(All Album Reviews by Windhawk)
Gert van Engelenburg - keyboards, vocals
Jos Harteveld - vocals, guitars
Eddie Mulder - guitars, vocals
Koen Roozen - drums
Peter Stel - bass, vocals
Derk Evert Waalkens - keyboards, vocals
Dutch outfit Leap Day was formed early in 2008, consisting partially of musicians known from other acts (Flamborough Head, King Eider, Nice Beaver) and partially of more unknown musical talents. In the autumn of 2008 they released a three track demo/promo CD; and soon after they got picked up by Polish label OSKAR, who'll issue their debut album in 2009 according to plan.
The Netherlands have a long tradition for the formation of bands exploring progressive rock and in the barren decade of the 90's neo progressive outfits partially based in Netherlands and partially foreign acts promoted by Dutch label SI Music were amongst the few examples of progressive music relatively easy available for fans of progressive rock (the others mainly being releases from French label Musea Records and German label Music Is Intelligence).
And although other countries sprout a more prolific growth of progressive acts these days, it's always interesting when a new band forms in the Netherlands; at least when it consists at least partially of seasoned musicians.
The three compositions on this promotional release showcase a band with a sound at times heavily dominated by synths and keyboards, clearly influenced by Genesis in particular and 70's symphonic progressive rock of that era in general. The compositions are mostly slow to mid-paced, atmospheric guitar soloing adds to dreamy themes already set up by the keyboards and the organ provides depth and a certain majestic feel when needed.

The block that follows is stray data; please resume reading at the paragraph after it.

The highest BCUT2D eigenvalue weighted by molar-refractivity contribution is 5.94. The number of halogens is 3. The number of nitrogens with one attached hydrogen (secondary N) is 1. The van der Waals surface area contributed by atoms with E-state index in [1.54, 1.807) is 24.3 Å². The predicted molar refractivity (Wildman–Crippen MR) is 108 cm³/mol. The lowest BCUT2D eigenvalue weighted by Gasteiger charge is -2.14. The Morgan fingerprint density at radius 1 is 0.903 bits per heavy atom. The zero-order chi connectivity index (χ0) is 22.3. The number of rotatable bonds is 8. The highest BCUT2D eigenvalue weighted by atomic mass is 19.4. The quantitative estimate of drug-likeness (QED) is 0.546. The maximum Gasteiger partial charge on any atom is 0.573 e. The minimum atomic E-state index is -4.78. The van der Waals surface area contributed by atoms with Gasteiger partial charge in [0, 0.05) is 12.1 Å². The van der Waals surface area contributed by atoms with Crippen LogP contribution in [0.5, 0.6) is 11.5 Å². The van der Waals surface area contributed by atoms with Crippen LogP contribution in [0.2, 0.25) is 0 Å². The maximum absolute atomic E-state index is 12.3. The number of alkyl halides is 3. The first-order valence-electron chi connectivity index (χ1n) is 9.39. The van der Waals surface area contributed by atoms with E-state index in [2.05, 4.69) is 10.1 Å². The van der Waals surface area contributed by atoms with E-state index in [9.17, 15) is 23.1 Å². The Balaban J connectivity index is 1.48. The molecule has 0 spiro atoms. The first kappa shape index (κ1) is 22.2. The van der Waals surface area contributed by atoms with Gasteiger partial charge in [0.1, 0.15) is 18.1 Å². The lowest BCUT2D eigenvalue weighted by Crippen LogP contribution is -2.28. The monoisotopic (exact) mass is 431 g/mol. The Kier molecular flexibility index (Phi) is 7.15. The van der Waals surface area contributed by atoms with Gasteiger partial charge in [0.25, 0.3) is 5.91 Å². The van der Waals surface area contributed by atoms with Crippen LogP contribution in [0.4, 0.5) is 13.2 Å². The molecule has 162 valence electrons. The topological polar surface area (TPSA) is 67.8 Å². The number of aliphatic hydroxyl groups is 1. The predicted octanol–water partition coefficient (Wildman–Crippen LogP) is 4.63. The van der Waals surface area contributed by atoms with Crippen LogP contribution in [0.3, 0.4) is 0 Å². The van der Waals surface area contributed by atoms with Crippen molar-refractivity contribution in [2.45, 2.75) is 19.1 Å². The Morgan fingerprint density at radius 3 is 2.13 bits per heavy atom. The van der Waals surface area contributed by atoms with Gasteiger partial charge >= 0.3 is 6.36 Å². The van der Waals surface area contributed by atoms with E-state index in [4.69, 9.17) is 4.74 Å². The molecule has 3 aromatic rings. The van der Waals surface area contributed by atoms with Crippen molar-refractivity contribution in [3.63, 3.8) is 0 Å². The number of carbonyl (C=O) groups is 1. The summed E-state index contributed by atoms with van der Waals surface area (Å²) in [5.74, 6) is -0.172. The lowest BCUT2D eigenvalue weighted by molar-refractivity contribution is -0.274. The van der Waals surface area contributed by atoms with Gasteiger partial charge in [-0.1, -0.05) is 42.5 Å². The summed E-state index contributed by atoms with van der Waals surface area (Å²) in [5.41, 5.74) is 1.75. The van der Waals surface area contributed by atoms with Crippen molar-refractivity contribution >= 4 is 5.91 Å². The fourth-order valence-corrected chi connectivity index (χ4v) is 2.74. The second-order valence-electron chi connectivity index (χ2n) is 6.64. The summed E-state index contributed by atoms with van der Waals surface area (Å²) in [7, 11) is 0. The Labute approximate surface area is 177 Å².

In sound this act comes across as a mix of vintage Marillion and The Flower Kings, with an emphasis of the former's more mellow explorations while the latter's influences are mainly found in a few spirited and energetic passages, where staccato themes and even some jazz-tinged elements creep in.
Well performed and well made, the three compositions on this promotional release indicate that another quality neo progressive outfit is starting out. It's not the most adventurous type of music made but it's well crafted and should be interesting to fans of the bands mentioned above, followers of the Dutch prog scene and people generally interested in atmospheric, melodic progressive rock of the less challenging variety.
My rating: 72/100
Reviewer: Olav Björnsen